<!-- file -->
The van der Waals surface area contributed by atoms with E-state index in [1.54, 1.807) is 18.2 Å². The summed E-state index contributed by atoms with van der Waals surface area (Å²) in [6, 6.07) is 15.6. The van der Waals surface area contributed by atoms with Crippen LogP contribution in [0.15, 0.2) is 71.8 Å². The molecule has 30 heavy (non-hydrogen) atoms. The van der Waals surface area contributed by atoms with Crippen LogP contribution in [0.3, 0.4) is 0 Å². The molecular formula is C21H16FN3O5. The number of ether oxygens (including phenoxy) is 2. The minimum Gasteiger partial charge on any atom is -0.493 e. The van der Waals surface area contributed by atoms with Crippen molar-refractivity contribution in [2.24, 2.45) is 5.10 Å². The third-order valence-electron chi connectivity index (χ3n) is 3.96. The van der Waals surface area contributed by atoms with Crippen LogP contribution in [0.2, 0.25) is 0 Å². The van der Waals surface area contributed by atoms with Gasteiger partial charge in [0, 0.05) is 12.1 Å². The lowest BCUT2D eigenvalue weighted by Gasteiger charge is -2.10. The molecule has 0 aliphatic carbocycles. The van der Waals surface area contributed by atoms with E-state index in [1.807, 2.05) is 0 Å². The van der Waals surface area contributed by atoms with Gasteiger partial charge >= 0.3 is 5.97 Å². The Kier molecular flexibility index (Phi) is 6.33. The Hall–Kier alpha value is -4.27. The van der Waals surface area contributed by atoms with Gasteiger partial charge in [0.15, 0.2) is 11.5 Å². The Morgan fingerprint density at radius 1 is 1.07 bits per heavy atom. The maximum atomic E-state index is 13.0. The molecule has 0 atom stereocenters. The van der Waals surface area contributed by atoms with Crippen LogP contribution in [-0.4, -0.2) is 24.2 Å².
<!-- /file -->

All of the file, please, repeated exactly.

The van der Waals surface area contributed by atoms with E-state index in [1.54, 1.807) is 18.2 Å². The summed E-state index contributed by atoms with van der Waals surface area (Å²) in [6, 6.07) is 15.6. The van der Waals surface area contributed by atoms with Crippen LogP contribution in [0.15, 0.2) is 71.8 Å². The molecule has 30 heavy (non-hydrogen) atoms. The van der Waals surface area contributed by atoms with Crippen LogP contribution in [0.3, 0.4) is 0 Å². The molecular formula is C21H16FN3O5. The number of ether oxygens (including phenoxy) is 2. The minimum Gasteiger partial charge on any atom is -0.493 e. The van der Waals surface area contributed by atoms with Crippen molar-refractivity contribution in [2.24, 2.45) is 5.10 Å². The third-order valence-electron chi connectivity index (χ3n) is 3.96. The van der Waals surface area contributed by atoms with Crippen LogP contribution in [0.2, 0.25) is 0 Å². The van der Waals surface area contributed by atoms with Gasteiger partial charge in [0, 0.05) is 12.1 Å². The lowest BCUT2D eigenvalue weighted by Gasteiger charge is -2.10. The molecule has 0 aliphatic carbocycles. The van der Waals surface area contributed by atoms with E-state index in [1.807, 2.05) is 0 Å². The van der Waals surface area contributed by atoms with Gasteiger partial charge >= 0.3 is 5.97 Å². The Kier molecular flexibility index (Phi) is 6.33. The Hall–Kier alpha value is -4.27. The van der Waals surface area contributed by atoms with Gasteiger partial charge in [0.15, 0.2) is 11.5 Å². The Morgan fingerprint density at radius 1 is 1.07 bits per heavy atom. The maximum atomic E-state index is 13.0. The molecule has 0 atom stereocenters. The van der Waals surface area contributed by atoms with Crippen LogP contribution in [-0.4, -0.2) is 24.2 Å².